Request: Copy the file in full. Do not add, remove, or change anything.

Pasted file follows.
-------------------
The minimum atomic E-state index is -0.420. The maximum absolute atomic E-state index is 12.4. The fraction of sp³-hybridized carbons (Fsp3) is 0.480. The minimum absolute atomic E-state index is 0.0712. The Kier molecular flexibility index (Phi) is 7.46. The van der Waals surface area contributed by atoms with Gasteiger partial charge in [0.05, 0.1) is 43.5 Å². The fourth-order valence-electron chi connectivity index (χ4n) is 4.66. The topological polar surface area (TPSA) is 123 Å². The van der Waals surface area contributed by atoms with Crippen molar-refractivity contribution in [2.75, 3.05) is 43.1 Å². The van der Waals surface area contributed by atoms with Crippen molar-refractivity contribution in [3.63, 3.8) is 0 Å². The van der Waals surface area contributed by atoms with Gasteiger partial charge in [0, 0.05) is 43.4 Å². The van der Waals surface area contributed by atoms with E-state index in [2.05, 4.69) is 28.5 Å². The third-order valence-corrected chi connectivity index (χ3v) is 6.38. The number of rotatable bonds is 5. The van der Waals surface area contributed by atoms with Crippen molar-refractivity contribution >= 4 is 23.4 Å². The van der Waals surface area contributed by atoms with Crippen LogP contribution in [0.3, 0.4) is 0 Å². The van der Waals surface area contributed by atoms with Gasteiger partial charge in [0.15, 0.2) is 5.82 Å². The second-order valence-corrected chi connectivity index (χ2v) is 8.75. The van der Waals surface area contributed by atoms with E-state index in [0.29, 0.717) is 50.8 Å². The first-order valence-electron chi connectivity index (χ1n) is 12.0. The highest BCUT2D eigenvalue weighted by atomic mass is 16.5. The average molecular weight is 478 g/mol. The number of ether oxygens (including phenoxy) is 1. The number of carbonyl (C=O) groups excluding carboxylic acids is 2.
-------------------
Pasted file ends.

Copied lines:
The minimum atomic E-state index is -0.420. The maximum absolute atomic E-state index is 12.4. The fraction of sp³-hybridized carbons (Fsp3) is 0.480. The minimum absolute atomic E-state index is 0.0712. The Kier molecular flexibility index (Phi) is 7.46. The van der Waals surface area contributed by atoms with Gasteiger partial charge in [0.05, 0.1) is 43.5 Å². The fourth-order valence-electron chi connectivity index (χ4n) is 4.66. The topological polar surface area (TPSA) is 123 Å². The van der Waals surface area contributed by atoms with Crippen molar-refractivity contribution in [2.75, 3.05) is 43.1 Å². The van der Waals surface area contributed by atoms with Crippen molar-refractivity contribution in [3.63, 3.8) is 0 Å². The van der Waals surface area contributed by atoms with Gasteiger partial charge in [0, 0.05) is 43.4 Å². The van der Waals surface area contributed by atoms with E-state index in [2.05, 4.69) is 28.5 Å². The third-order valence-corrected chi connectivity index (χ3v) is 6.38. The number of rotatable bonds is 5. The van der Waals surface area contributed by atoms with Crippen molar-refractivity contribution >= 4 is 23.4 Å². The van der Waals surface area contributed by atoms with Crippen LogP contribution in [0.3, 0.4) is 0 Å². The van der Waals surface area contributed by atoms with Gasteiger partial charge in [0.15, 0.2) is 5.82 Å². The second-order valence-corrected chi connectivity index (χ2v) is 8.75. The van der Waals surface area contributed by atoms with E-state index in [0.29, 0.717) is 50.8 Å². The first-order valence-electron chi connectivity index (χ1n) is 12.0. The highest BCUT2D eigenvalue weighted by atomic mass is 16.5. The average molecular weight is 478 g/mol. The number of ether oxygens (including phenoxy) is 1. The number of carbonyl (C=O) groups excluding carboxylic acids is 2.